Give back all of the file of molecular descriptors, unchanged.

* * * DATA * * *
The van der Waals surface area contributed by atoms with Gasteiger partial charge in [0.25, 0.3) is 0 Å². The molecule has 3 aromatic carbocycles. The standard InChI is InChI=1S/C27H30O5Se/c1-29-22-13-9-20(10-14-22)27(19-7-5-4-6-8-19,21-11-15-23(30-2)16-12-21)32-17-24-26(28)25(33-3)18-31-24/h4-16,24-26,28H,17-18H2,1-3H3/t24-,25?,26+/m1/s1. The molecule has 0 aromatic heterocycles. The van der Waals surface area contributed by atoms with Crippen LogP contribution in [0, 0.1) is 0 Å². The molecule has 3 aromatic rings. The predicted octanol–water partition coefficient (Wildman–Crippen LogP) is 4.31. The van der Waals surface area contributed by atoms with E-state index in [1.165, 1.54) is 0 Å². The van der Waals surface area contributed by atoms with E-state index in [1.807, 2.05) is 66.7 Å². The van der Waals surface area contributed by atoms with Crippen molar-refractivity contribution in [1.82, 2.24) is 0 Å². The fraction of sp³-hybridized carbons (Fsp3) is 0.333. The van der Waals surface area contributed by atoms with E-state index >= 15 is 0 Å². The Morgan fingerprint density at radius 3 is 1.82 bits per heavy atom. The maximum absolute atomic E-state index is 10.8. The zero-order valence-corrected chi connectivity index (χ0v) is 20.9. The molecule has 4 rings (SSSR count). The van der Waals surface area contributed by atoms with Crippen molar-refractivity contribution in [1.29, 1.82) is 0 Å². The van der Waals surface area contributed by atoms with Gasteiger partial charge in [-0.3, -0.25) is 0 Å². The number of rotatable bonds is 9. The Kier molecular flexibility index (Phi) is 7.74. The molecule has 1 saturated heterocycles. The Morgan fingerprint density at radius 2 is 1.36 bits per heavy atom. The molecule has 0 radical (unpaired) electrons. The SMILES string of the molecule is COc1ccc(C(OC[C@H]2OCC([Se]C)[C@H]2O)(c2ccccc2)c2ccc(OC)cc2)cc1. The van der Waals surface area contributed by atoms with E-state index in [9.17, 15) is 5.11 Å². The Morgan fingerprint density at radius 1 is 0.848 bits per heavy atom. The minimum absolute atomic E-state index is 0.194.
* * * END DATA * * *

The van der Waals surface area contributed by atoms with Gasteiger partial charge in [0.25, 0.3) is 0 Å². The molecule has 3 aromatic carbocycles. The standard InChI is InChI=1S/C27H30O5Se/c1-29-22-13-9-20(10-14-22)27(19-7-5-4-6-8-19,21-11-15-23(30-2)16-12-21)32-17-24-26(28)25(33-3)18-31-24/h4-16,24-26,28H,17-18H2,1-3H3/t24-,25?,26+/m1/s1. The molecule has 0 aromatic heterocycles. The van der Waals surface area contributed by atoms with Crippen LogP contribution in [0, 0.1) is 0 Å². The molecule has 3 aromatic rings. The predicted octanol–water partition coefficient (Wildman–Crippen LogP) is 4.31. The van der Waals surface area contributed by atoms with E-state index in [1.165, 1.54) is 0 Å². The van der Waals surface area contributed by atoms with E-state index in [1.807, 2.05) is 66.7 Å². The van der Waals surface area contributed by atoms with Crippen molar-refractivity contribution in [1.82, 2.24) is 0 Å². The fraction of sp³-hybridized carbons (Fsp3) is 0.333. The van der Waals surface area contributed by atoms with E-state index >= 15 is 0 Å². The Morgan fingerprint density at radius 3 is 1.82 bits per heavy atom. The maximum absolute atomic E-state index is 10.8. The zero-order valence-corrected chi connectivity index (χ0v) is 20.9. The molecule has 4 rings (SSSR count). The van der Waals surface area contributed by atoms with Crippen molar-refractivity contribution in [1.29, 1.82) is 0 Å². The van der Waals surface area contributed by atoms with Gasteiger partial charge in [-0.3, -0.25) is 0 Å². The number of rotatable bonds is 9. The Kier molecular flexibility index (Phi) is 7.74. The molecule has 1 saturated heterocycles. The Morgan fingerprint density at radius 2 is 1.36 bits per heavy atom. The molecule has 0 radical (unpaired) electrons. The SMILES string of the molecule is COc1ccc(C(OC[C@H]2OCC([Se]C)[C@H]2O)(c2ccccc2)c2ccc(OC)cc2)cc1. The van der Waals surface area contributed by atoms with E-state index in [9.17, 15) is 5.11 Å². The Morgan fingerprint density at radius 1 is 0.848 bits per heavy atom. The minimum absolute atomic E-state index is 0.194.